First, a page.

Both within the hidden object areas and the main environments are clever animations that add depth as well as ramp up the creep factor. Emily’s photograph at home morphs into a creepy doll whose wide eyes ringed with dark lashes blink slowly at you. In an icy hidden object scene, glowing eyes fade in and out of an old tree hollow. The music is pleasant to listen to, with descending piano scales and a thumping, insistent background adding tension where appropriate. Although there is no voice acting, ambient sound is used to great effect as well; urgent knocking on the door in the middle of the night will make you anxious to open up and find out what the emergency is.
The game definitely has a dreamlike quality, as its descriptions are peppered with poetic lines and quotations from famous writers, such as Rilke’s “the only journey is the one within.” This reminds you of the fact that you’re exploring a fantastical realm rather than the mundane one. However, the storylines and themes don’t quite seem to mesh. You’ll meet witch doctors and mechanical contraptions, tesla machines and factory owners, and honestly, none of it seemed too nightmarish to me. I also found it very difficult to see what these characters had to do with Emily’s seven-year old imagination or exactly why her particular “extractor” needed to abduct her.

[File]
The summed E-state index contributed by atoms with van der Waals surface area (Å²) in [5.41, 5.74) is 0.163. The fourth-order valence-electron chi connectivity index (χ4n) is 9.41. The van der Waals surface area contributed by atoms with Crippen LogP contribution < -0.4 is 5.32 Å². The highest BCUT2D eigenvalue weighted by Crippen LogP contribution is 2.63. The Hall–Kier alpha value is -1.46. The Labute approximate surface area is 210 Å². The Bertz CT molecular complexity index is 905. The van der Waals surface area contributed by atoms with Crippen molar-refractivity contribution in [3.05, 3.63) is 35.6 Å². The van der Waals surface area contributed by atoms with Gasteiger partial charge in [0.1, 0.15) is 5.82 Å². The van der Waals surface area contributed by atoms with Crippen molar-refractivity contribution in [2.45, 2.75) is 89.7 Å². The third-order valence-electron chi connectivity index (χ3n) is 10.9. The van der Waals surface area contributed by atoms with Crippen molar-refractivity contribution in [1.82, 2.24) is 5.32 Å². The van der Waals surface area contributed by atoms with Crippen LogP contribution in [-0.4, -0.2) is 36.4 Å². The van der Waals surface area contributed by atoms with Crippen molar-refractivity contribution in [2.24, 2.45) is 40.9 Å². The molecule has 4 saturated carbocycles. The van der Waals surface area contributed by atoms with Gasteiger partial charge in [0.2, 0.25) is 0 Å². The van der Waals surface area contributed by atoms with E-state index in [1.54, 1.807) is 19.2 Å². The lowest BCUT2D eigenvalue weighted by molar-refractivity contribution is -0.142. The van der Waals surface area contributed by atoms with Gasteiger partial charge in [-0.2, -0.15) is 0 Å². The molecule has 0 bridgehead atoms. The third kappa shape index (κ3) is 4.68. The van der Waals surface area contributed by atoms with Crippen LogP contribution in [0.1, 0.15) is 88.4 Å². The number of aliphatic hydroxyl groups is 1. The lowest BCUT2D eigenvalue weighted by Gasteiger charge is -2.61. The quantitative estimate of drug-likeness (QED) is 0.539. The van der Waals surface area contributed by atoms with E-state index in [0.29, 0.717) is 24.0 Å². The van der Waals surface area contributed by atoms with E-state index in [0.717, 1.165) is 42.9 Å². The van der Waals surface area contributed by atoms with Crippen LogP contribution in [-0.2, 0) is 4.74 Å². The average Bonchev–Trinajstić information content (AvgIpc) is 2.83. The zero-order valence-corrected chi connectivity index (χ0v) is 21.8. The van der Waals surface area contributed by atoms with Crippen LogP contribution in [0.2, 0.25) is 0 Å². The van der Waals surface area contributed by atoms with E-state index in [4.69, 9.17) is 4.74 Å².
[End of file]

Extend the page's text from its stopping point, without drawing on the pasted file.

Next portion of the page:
I much preferred the Collector’s Edition’s bonus play, which follows the trials of Peter, who quickly becomes separated from you in the dream world. In the substantial extra chapter, you’ll explore an entirely different realm, full of surreal desert landscapes with bone cages and claws reaching out from the sand. You’ll meet with a strange woman in a rickety house with its perpetually burning roof. This segment features a fair amount of additional gameplay, tying together its story in a much more succinct way than the main game, while also delving into Peter’s own character motivations and backstory. If you opt for the standard edition, however, you’ll still get about four hours of play time, and despite the fever-dream quality of the main game’s story, Nightmare Realm is anything but a nightmare to play.
Sacra Terra: Angelic Night
by Jack Allin
Normally it’s up to angels to duke it out with demons in the ethereal realm, but when demons make their way to our world, all bets are off. In Alawar’s Sacra Terra: Angelic Night, it’s up to you to destroy the escaped demons representing the seven deadly sins, then find fourteen runes to close the spiritual gate through which they entered. It’d all be in a night’s work if not for the fact that you’re a patient at a decrepit, depraved mental institution, being treated for an illness unknown. Luckily for you, there is an angel on your side, a recently-deceased young girl who knows the town’s wicked past, and will help you right the wrongs committed. She provides items and clues necessary to succeed, but most of the legwork you’ll be doing on your own, as there’s plenty of item scavenging and puzzle-solving to be done before the night is through.
Once free of the hospital, you’ll soon begin to flesh out the backstory that brought the town of Sacra Terra to its defiled state. It’s a rather nasty tale of familial strife, though it ultimately has very little impact on your objectives, which boil down to: find demons, kill demons. Making your way around won’t be easy, however, as demons thrive in darkness, and the town is – not surprisingly – devoid of power and light in many areas. You’ll also encounter inexplicably puzzle-locked doors and other environmental obstacles along the way, not to mention the small matter of finding ways to defeat the devil’s brood.